Ego gates get my goat — and that's just the beginning

  • Linda M. Hasselstrom


So my neighbor finally got a ranchette. Whether it’s five acres or 40, the next step is apparently the perfect entrance gate. Rancheteers have made these huge gates the latest symbol of affluence in the West.

They boast uprights bigger than my house, flanked by imported decorative boulders. The crossbar seems sometimes to be a whole tree. The majestic sign in the middle often perpetuates some notion of Western myth: "Misty Mustang Meadow Ranch," or the place is named for the wildlife driven out by building: "Dancing Deer Development." Honesty would call it "Gone Grizzly" or "Elk Eradication Estates." Some folks try to be clever: "Poverty Pastures."

The last time I looked, the sign across from my ranch read: "Everything is Everything." Maybe that’s this owner’s philosophy of life, a scary concept in gate slogans. What if he really thinks that’s everything? One of the most pretentious gates I’ve seen straddled a dusty road leading to a scabby-looking trailer backed up against a bare hill. An economy car and a poodle stood in front, both looking confused.

An immodest rancher might reveal his first name on his belt, but not in letters a foot high. We prove our financial worth by supporting our community directly — no billboard boasts.

Antique machinery sometimes gets piled next to these self-important gates, turning tools into décor or even worse, planters for geraniums. This array is exhibitionism, a thug flaunting victory over the vanquished. You might as well decorate a driveway with the tombstones of neighborhood ranchers, or hang their heads in your den.

Once the gate’s up, some landowners turn five horses to "graze" on five acres of dirt. In this drought, with no supplemental feed, horses have starved to death because their owners didn’t bother to learn the facts behind the fantasy. Many newcomers, for example, plant trees that won’t survive without irrigation — wasting the entire community’s groundwater. The National Arbor Day Foundation misleads us all by giving away Colorado blue spruce, alien to the High Plains. By contrast, my junipers survive on natural water after 10 years of drought, while the lone spruce someone gave me died two years ago. There’s a reason we choose to grow scraggly trees and bushes: We’ve learned from experience which trees will grow into a windbreak in our lifetimes.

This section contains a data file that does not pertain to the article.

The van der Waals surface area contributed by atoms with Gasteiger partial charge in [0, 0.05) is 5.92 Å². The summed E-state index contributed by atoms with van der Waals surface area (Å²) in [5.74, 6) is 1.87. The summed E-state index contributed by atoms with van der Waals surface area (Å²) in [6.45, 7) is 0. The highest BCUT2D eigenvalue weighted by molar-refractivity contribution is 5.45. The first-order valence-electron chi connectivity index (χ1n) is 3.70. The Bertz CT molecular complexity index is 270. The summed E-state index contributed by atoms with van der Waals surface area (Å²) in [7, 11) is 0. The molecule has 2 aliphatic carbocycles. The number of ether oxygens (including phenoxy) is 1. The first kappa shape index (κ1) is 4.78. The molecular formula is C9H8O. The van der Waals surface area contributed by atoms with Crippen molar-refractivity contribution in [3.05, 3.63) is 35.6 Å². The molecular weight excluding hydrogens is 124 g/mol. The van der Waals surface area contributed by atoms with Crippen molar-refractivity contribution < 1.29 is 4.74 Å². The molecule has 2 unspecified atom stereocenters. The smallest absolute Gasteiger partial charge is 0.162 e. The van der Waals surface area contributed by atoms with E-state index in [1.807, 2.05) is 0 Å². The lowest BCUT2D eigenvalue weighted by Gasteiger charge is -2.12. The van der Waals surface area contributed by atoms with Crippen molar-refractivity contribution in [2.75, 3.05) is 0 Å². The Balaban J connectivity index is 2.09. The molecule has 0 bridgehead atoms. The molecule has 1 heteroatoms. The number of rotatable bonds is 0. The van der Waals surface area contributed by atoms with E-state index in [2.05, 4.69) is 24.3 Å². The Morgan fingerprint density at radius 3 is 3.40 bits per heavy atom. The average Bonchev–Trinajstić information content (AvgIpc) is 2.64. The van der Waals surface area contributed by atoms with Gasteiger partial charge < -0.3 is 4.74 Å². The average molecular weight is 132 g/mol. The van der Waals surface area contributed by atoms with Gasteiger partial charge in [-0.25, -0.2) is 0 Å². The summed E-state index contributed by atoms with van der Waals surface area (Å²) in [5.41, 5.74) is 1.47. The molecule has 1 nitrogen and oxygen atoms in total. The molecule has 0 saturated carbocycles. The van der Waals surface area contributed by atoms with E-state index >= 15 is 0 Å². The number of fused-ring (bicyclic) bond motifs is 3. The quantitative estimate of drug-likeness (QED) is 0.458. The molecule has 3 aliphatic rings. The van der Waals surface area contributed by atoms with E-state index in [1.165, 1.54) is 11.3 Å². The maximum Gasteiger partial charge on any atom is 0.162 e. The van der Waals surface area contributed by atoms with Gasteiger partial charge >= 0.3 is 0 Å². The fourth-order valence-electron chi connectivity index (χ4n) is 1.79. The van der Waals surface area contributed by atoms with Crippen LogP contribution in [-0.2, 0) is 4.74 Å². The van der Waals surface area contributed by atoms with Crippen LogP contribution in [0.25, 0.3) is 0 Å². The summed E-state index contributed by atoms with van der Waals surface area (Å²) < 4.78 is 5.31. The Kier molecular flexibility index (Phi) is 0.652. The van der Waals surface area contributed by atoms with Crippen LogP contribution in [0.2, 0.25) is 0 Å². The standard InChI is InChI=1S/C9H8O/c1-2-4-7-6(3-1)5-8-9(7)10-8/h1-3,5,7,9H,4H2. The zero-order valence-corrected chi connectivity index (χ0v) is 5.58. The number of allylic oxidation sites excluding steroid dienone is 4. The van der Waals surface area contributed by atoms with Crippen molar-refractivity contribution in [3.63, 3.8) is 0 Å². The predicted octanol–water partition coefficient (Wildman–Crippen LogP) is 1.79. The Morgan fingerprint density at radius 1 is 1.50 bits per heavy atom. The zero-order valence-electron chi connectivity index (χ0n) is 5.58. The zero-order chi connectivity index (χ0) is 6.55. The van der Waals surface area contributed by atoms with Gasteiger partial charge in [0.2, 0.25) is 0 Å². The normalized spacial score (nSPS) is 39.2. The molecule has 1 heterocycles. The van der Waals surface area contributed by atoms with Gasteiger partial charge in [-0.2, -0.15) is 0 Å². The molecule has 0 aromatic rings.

Remember the wind. Building on a hilltop only shows old-timers that you can pay higher heating bills and that you’d rather wreck the Arctic National Wildlife Refuge than conserve. When fuel runs short, you’ll need more firewood than we’ll burn in our little houses in the gullies.

Amazingly, some folks build a log house on a prairie where the tallest plant is a sagebrush. After a few more years of drought, those logs will be so dry they might as well be living in a full matchbox.

And what do newcomers do when their Western estate is complete, when they have created a dream ranch? They buy the perfect finishing touch. Picture it: Embellished by the hat, the Hummer, the horse, they look out on rolling acres of subtle, tawny grassland beauty. They’ve got every Western dream money can buy. And to protect all that’s held dear, they surround it with — a white plastic fence?

Kinda like duct-taping pink flamingos onto Vatican marble. Putting red noses on Mount Rushmore’s presidents. A mustache on Mona. OK, I’m a grouch. Moreover, I shouldn’t blame uninformed folks who fantasize about having Bonanza’s Hoss as a saddle pard. Greedy developers who sell land without educating buyers are mostly responsible. They are, however, ably assisted by city and county officials too shortsighted to accept responsibility for warning newcomers about the semi-arid West.

We ranchers are also responsible. We’re apparently too spineless to use zoning laws to protect our agricultural livelihoods. We’d rather just wail bad cowboy songs about loss. We’re all afraid that if we tell the truth about the West — about the persistence of drought and fire and fencing laws here, not to mention depression and the scourge of methamphetamines and other drugs — no one will buy real estate at inflated prices.

Here’s the truth: There isn’t enough water and oil on earth to make viable communities out of most subdivisions in the West. But if you’re tough enough for the honest West, and you really want to be part of a community, come on out and get acquainted. I might introduce you to Hoss.

Linda M. Hasselstrom splits her time between a South Dakota ranch and Cheyenne, Wyoming.

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